Unsupported browser

For a better experience please update your browser to its latest version.

Your browser appears to have cookies disabled. For the best experience of this website, please enable cookies in your browser

We'll assume we have your consent to use cookies, for example so you won't need to log in each time you visit our site.
Learn more

New York commits to HFC phase-out

State announces it will follow California in introducing legislation requiring the adoption of HFC alternatives for purposes such as refrigeration and air conditioning

New York is the latest US state to commit to phase-out the use of hydrofluorocarbons (HFCs) in an attempt to spur others to follow suit in defiance of US government policy.

State governor Andrew Cuomo said this week that he would direct the New York State Department of Environmental Conservation to follow California’s example in introducing regulation pushing for a move away from relying on the greenhouse gasses.

The commitments will ratify changes introduced in 2015 and 2016 to the Significant New Alternatives Policy (SNAP) concerning HFCs. These were dropped by the government of President Donald Trump.

Mr Cuomo said New York hoped to pick up the mantle of climate leadership in the US in protest at what he called efforts by the Trump administration to roll back environmental protections and deny the impact of climate change.

He said, “We are taking action to begin the phase out of the use of hydrofluorocarbons, and I encourage other states to join with New York and California to combat dangerous HFCs. In New York we believe denial is not a life strategy, and we will continue to fight climate change to protect our economy, our planet and our future.”

The regulatory amendments, which are expected to come into effect between 2020 and 2024, will see specific substances banned from being used in new consumers products along with refrigeration and air conditioning equipment.

HFC emissions from the state are intended to be cut by over 20 per cent by 2030 as a result of the phase-out in order to support the state in meeting key requirements of the Kigali Amendment to the Montreal Protocol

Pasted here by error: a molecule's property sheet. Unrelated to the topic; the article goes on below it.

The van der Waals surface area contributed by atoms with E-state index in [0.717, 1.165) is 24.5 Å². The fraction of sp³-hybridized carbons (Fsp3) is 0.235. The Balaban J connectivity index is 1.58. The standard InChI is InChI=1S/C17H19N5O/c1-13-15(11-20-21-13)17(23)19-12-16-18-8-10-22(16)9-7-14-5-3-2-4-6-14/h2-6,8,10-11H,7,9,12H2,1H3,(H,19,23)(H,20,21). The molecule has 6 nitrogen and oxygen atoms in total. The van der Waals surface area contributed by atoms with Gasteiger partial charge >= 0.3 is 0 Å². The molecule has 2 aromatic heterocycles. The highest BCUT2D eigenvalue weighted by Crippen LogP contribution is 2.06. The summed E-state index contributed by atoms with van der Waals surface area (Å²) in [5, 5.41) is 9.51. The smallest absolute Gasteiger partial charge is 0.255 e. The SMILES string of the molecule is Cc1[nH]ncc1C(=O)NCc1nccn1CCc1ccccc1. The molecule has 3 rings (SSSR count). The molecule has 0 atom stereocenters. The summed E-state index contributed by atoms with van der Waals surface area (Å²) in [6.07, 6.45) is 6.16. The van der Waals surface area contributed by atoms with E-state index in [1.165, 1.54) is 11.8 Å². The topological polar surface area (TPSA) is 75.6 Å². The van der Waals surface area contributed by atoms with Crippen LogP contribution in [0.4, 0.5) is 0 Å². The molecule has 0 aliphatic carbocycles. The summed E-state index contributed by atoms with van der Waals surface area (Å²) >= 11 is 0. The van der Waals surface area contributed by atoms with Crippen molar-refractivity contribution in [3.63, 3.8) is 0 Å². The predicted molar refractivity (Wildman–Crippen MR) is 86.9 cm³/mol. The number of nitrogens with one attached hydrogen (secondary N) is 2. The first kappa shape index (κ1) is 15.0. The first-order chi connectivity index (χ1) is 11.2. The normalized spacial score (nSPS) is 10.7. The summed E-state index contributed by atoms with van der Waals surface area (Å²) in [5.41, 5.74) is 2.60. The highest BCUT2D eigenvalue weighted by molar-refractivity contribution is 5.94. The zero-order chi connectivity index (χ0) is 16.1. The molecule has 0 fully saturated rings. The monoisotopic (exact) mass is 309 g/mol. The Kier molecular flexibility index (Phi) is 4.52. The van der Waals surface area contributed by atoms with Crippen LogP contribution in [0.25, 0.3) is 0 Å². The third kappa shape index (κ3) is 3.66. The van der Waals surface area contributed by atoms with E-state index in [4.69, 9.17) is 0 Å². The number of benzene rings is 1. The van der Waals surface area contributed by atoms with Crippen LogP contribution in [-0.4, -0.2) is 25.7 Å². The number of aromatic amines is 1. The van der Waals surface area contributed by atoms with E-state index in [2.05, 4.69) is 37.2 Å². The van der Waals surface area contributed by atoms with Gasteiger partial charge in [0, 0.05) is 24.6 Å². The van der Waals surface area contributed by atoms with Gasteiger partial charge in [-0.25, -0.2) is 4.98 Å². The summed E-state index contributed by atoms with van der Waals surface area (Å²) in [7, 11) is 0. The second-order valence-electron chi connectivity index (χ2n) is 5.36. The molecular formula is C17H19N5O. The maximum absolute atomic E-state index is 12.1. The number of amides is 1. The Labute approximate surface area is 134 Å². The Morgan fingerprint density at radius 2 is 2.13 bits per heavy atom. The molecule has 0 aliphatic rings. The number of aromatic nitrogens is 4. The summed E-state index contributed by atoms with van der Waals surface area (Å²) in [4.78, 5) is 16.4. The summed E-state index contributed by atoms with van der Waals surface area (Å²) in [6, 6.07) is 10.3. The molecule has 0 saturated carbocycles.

The governor’s office said that it expected US-based businesses producing HFC alternatives to benefit from its stance on greenhouse gasses.

State funds have also been set aside to aid the phase-out efforts, including US$9m made available through the Climate Smart Communities programme for greenhouse gas mitigation. It will also support work to curb refrigerant leakage, as well as to retrofit or replace cooling equipment with products that can support lower-GWP gas.

The governor’s office said in a statement, “New York is also taking aggressive measures to help consumers access energy efficient appliances and other solutions to reduce their carbon footprint.”

“The state offers rebates for certain new appliance or equipment purchases, and consumers state-wide can access energy efficiency programs through either NYSERDA or their local utility.”

EPA ruling

This commitment to encourage the replacement of ozone-depleting substances by prohibiting use of certain refrigerants falls in line with an EPA ruling from 2015 that is presently being appealed at the Supreme Court.

The initial EPA ruling, which deemed HFC use as “unacceptable”, was ordered to be revised last year by the DC Circuit Court of Appeals after it came out in favour of a motion raised by refrigerant manufacturers Arkema and Mexichem. The court argued that the agency did not have the authority to rule on HFC use in this case.

Having been overturned by three judges from the DC Circuit Court of Appeals as part of an en banc review, an effort to reinstate the original EPA ruling is currently being considered by the Supreme Court at the behest of manufacturer Honeywell.

Have your say

You must sign in to make a comment

Please remember that the submission of any material is governed by our Terms and Conditions and by submitting material you confirm your agreement to these Terms and Conditions.

Links may be included in your comments but HTML is not permitted.